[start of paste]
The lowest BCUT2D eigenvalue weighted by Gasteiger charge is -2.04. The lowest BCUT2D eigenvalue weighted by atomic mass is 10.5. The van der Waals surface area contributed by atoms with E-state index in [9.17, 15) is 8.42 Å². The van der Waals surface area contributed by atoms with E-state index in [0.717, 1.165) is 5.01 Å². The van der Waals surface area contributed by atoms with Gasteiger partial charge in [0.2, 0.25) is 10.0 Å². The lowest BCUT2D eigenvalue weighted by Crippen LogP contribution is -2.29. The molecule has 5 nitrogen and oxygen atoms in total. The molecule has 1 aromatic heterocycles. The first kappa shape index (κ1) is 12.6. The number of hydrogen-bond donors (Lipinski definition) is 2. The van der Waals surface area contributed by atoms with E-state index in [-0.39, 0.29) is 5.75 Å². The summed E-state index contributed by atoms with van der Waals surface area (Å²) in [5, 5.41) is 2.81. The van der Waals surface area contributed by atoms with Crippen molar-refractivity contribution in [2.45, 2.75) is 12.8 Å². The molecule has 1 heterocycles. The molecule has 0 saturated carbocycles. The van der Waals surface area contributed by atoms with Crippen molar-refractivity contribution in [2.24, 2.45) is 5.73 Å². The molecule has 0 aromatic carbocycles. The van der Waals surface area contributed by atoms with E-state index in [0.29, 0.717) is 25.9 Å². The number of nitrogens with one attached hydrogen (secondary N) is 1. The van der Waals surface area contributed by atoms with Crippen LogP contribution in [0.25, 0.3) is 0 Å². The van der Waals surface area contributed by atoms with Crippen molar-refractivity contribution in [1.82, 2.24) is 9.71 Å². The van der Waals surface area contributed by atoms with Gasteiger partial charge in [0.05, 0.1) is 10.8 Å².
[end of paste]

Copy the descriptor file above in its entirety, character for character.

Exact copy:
The lowest BCUT2D eigenvalue weighted by Gasteiger charge is -2.04. The lowest BCUT2D eigenvalue weighted by atomic mass is 10.5. The van der Waals surface area contributed by atoms with E-state index in [9.17, 15) is 8.42 Å². The van der Waals surface area contributed by atoms with E-state index in [0.717, 1.165) is 5.01 Å². The van der Waals surface area contributed by atoms with Gasteiger partial charge in [0.2, 0.25) is 10.0 Å². The lowest BCUT2D eigenvalue weighted by Crippen LogP contribution is -2.29. The molecule has 5 nitrogen and oxygen atoms in total. The molecule has 1 aromatic heterocycles. The first kappa shape index (κ1) is 12.6. The number of hydrogen-bond donors (Lipinski definition) is 2. The van der Waals surface area contributed by atoms with E-state index in [-0.39, 0.29) is 5.75 Å². The summed E-state index contributed by atoms with van der Waals surface area (Å²) in [5, 5.41) is 2.81. The van der Waals surface area contributed by atoms with Crippen molar-refractivity contribution in [2.45, 2.75) is 12.8 Å². The molecule has 1 heterocycles. The molecule has 0 saturated carbocycles. The van der Waals surface area contributed by atoms with Crippen molar-refractivity contribution in [2.24, 2.45) is 5.73 Å². The molecule has 0 aromatic carbocycles. The van der Waals surface area contributed by atoms with E-state index in [0.29, 0.717) is 25.9 Å². The number of nitrogens with one attached hydrogen (secondary N) is 1. The van der Waals surface area contributed by atoms with Crippen LogP contribution in [0.25, 0.3) is 0 Å². The van der Waals surface area contributed by atoms with Crippen molar-refractivity contribution in [1.82, 2.24) is 9.71 Å². The van der Waals surface area contributed by atoms with Gasteiger partial charge in [0.05, 0.1) is 10.8 Å².